157 ’new' Mekong species discovered
A bat that could be a member of an American boy band, a gibbon with a Star Wars name and a toad straight from Tolkien's Middle Earth are among the 157 newly discovered species in the Greater Mekong region described by the world’s scientists in 2017.
The New Species on the Block report describes three mammal, 23 fish, 14 amphibian, 26 reptile and 91 plant species discovered in Cambodia, Laos, Myanmar, Thailand and Vietnam by scientists who ventured into the region’s jungles, mountains, rivers and grasslands, often under punishing conditions.
New Species on the Block is the 10th in a series of reports highlighting species discoveries in the region.
The 157 species discovered in 2017 means that an average of three new species a week were discovered in the region, according to the World Wide Fund for Nature (WWF).
Thirty-nine species were discovered in Myanmar, a good sign that the opening of the country to field research and conservation will yield many more species.
Vietnam had 58 new species, Thailand 35, Laos 24 and Cambodia eight.
The new species include:
● A bat whose hair bears a likeness to Lance Bass frosted tips of the band NSync, was discovered in the sub-Himalayan habitat of Myanmar’s Hkakabo Razi forest.
● A pancake-shaped catfish that was found in fast-flowing water in Myanmar’s remote Hponkan Razi Wildlife Sanctuary.
● A bamboo species from Cambodia’s Cardamom Mountains with a unique bulb-shaped base that grows along roadsides, making it vulnerable to clearings.
● A tiny toad with sharp horns that was named after an elf due to its discovery in a foggy, mountainous, moss-covered "elfin forest" in Vietnam. Its habitat and eyelid horns have led some to call it the “toad from Middle Earth".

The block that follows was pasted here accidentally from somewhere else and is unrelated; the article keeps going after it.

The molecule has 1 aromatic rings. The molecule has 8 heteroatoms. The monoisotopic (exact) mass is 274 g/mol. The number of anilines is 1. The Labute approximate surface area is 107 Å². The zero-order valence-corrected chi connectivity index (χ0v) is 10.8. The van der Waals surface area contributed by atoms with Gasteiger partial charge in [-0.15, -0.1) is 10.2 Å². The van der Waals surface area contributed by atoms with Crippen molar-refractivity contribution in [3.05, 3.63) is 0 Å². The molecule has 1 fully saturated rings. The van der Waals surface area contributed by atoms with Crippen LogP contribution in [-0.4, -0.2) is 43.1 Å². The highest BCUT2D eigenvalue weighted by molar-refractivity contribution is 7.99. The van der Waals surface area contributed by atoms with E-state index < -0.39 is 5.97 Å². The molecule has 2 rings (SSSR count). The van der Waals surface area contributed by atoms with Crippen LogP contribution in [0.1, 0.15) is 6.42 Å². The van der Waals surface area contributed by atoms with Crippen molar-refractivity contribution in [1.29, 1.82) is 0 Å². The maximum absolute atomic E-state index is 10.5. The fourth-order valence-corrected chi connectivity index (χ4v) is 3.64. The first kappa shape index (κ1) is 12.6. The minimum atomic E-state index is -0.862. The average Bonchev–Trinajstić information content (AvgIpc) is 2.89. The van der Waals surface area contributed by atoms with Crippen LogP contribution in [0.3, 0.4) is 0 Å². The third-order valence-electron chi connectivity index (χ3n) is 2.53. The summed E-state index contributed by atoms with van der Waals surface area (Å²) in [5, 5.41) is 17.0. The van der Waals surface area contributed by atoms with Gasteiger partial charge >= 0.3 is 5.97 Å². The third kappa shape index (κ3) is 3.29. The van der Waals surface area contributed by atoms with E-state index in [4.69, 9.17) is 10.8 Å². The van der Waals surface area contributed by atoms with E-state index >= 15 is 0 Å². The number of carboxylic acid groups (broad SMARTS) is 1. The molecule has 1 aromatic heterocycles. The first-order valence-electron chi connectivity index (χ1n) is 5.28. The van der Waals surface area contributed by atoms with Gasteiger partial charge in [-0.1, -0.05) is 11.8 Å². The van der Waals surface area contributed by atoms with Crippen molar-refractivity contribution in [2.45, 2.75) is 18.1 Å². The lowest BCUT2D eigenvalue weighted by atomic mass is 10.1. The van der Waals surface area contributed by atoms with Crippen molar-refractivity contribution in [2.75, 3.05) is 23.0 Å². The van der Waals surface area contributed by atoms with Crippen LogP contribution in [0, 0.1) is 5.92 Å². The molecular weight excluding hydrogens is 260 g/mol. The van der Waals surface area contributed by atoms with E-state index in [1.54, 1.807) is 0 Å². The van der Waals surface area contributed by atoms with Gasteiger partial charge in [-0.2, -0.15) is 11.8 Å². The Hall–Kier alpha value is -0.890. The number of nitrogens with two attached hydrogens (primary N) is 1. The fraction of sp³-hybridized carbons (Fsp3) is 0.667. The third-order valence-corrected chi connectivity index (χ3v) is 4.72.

● A newly discovered Thismia herb species from Laos that is already endangered due to its habitat being leased out for limestone mining.
● A leaf-toed gecko discovered in Thailand’s Khao Sam Roi Yot, or “Mountain of 300 Peaks”, which has two distinctive "racing stripes" from its snout to the tip of its tail.
● Myanmar’s Salween river basin mud snake, which is threatened by the development of its habitat and agricultural expansion.
● The skywalker hoolock gibbon that is listed as one of the top 25 most endangered primates on the planet.
“There are many more species out there waiting to be discovered and, tragically, many more that will be lost before that happens,” said Stuart Chapman, WWF’s Asia-Pacific regional director for conservation.
Dr Evan Quah of Universiti Sains Malaysia believes that his team’s work in discovering a snake species has shown that Myanmar’s Salween river basin is an area rich in unrecognised diversity.
According to WWF’s most recent Living Planet Report, there has been a 60 per cent population decline of the world’s wildlife in the last 40 years.
In the Greater Mekong region, the decline is probably much worse given the large-scale destruction of wild habitats and the industrial-scale poaching in many parts of the region.
In the golden triangle, where Thailand, Myanmar, Laos and China meet, endangered species are often openly sold or transported to neighbouring countries with large consumer demand for wildlife products in China and Vietnam.
There is good news though.
In Myanmar, the wildlife trade in the Yangon region is now illegal, while in Laos, a new prime minister’s order on the wildlife trade and enforcement has led to increased seizures of wildlife products.
However, with a recent ban on ivory in China, there will probably be a shift in the ivory market and more pressure on the wildlife of the Greater Mekong from tourists and traders.
"There is blood, sweat and tears behind every new discovery,” said Chapman.
“But it’s a race against time to announce a new discovery so steps can be taken to protect it before it’s too late,” he said.